By Ethan Yu
Photos by author
Fidget spinners, fidget cubes, and similar toys have been exploding in popularity in the past few months, promising a productivity boost. But do these toys actually help you become more productive?
Ryan Cen is a d.tech junior who often fidgets with erasers. Cen has owned his fidget spinner for than a few months, and when asked whether it helps with his productivity he said, “I don’t really think it’s productive because its takes away one of you hands when you are working”. Although Cen says he believes it’s distracting (as well as immobilizing), he says he doesn’t regret buying it. “You get what you pay for, so it doesn’t really matter,” said Cen. He added that he believes that when you buy a fidget spinner, you shouldn’t expect to be productive (even though it’s advertised as such), and that you should buy one, in fact, to be unproductive (and to have fun playing with it.) Cen’s favorite fidget toy is the spinner.
Anthony Wang, another d.tech junior, recently obtained a fidget spinner. Wang says he believes that, “It can be unproductive if you want it to be, but it mostly helps me reduce stress.” Wang brings his fidget spinner to school every week, and uses it to give him a “gives a sense of relaxation”.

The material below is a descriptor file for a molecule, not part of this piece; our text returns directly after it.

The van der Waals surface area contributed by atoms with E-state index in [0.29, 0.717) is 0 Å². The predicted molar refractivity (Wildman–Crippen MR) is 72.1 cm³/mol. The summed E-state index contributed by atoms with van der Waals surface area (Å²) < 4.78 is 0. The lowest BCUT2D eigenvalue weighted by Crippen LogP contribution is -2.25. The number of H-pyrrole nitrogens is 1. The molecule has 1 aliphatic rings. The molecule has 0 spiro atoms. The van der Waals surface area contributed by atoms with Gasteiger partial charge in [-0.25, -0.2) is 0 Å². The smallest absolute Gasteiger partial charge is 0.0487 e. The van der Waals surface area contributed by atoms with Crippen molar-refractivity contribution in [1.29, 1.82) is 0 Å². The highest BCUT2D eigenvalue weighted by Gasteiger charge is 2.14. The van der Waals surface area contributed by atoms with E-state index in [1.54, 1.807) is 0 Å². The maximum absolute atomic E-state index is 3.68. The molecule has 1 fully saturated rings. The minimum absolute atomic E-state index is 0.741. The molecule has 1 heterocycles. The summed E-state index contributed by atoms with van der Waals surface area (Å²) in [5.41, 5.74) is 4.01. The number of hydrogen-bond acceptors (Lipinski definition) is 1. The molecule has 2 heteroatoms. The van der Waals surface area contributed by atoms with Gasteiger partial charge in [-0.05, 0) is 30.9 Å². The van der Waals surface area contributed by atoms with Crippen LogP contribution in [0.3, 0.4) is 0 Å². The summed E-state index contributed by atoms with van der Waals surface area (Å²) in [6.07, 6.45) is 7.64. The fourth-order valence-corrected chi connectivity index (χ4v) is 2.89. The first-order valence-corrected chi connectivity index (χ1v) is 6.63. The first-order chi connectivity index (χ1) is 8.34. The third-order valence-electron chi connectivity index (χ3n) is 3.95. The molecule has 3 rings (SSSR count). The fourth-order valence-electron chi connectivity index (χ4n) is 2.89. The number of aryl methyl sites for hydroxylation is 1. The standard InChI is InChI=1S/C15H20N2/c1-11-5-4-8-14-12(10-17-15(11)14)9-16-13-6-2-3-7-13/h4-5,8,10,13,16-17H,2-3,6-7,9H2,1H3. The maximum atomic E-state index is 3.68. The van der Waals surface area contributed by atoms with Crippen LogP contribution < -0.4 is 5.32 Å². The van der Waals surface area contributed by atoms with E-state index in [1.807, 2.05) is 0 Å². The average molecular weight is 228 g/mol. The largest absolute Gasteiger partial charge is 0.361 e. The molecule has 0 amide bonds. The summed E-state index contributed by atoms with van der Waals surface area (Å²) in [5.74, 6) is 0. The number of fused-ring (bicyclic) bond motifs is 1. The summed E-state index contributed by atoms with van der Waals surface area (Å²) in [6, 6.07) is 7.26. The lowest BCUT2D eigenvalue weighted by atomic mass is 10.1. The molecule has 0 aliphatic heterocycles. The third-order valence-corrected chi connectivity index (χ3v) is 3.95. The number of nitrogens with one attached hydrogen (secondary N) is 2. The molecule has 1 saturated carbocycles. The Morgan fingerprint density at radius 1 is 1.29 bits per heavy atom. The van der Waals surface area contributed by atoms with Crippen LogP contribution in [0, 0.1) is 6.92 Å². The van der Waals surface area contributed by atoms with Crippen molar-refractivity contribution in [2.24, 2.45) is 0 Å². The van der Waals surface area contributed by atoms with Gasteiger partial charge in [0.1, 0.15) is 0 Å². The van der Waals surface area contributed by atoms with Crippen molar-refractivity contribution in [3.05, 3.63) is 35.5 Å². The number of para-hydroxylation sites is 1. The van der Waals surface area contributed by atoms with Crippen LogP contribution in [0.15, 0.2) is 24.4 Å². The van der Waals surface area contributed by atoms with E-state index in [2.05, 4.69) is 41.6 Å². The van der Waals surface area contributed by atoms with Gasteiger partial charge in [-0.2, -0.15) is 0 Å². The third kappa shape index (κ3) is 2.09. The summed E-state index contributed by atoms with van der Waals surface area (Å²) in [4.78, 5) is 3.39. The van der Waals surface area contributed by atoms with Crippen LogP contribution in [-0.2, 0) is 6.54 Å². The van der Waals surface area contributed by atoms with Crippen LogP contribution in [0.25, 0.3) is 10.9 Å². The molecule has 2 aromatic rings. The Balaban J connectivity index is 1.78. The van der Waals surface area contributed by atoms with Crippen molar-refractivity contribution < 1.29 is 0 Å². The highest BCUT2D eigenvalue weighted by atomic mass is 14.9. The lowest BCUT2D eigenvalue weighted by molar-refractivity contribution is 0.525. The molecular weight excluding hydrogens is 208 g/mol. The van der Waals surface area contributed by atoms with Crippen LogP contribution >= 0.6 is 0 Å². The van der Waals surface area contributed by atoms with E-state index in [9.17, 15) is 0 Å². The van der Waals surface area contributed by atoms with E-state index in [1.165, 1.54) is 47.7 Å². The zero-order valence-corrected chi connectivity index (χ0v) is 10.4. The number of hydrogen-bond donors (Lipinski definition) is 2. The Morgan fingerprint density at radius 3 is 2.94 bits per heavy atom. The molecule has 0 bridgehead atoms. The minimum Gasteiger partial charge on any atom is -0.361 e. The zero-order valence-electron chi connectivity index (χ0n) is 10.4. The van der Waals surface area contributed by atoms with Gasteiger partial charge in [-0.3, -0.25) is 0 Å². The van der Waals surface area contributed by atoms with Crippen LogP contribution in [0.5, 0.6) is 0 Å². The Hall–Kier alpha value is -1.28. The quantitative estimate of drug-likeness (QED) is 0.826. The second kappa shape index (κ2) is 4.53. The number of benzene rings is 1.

Steven Eiserie, a Sophomore at Capuchino High School believes that his fidget spinner actually helps with his productivity. Capuchino is a more traditional and handwriting-based school. “Spinning my red fidget spinner really helps me focus when writing,” said Eiserie “It’s really something that relieves my stress.” He added: “You can’t really find me at school without my fidget spinner, It’s basically a part of me now.” Eiserie believes that his money was well spent on his fidget spinner, and that the fidget spinner’s potential productivity boosting properties depend on the person who owns it. His favorite fidget toy is the spinner.
Brendon Lin is a freshman at d.tech, who says he believes that fidget spinners are, “a distraction because your attention is shifted onto the fidget spinner, rather than on the work that you need to do”. Lin has owned his fidget spinner for more than four months, and says he enjoys fidgeting with the spinner when he has finished his work.
Although it’s clear that fidget spinners can be more of a distraction than a benefit, if you have a clear understanding of you need to get done, and can handle the distraction, then this new craze may work for you.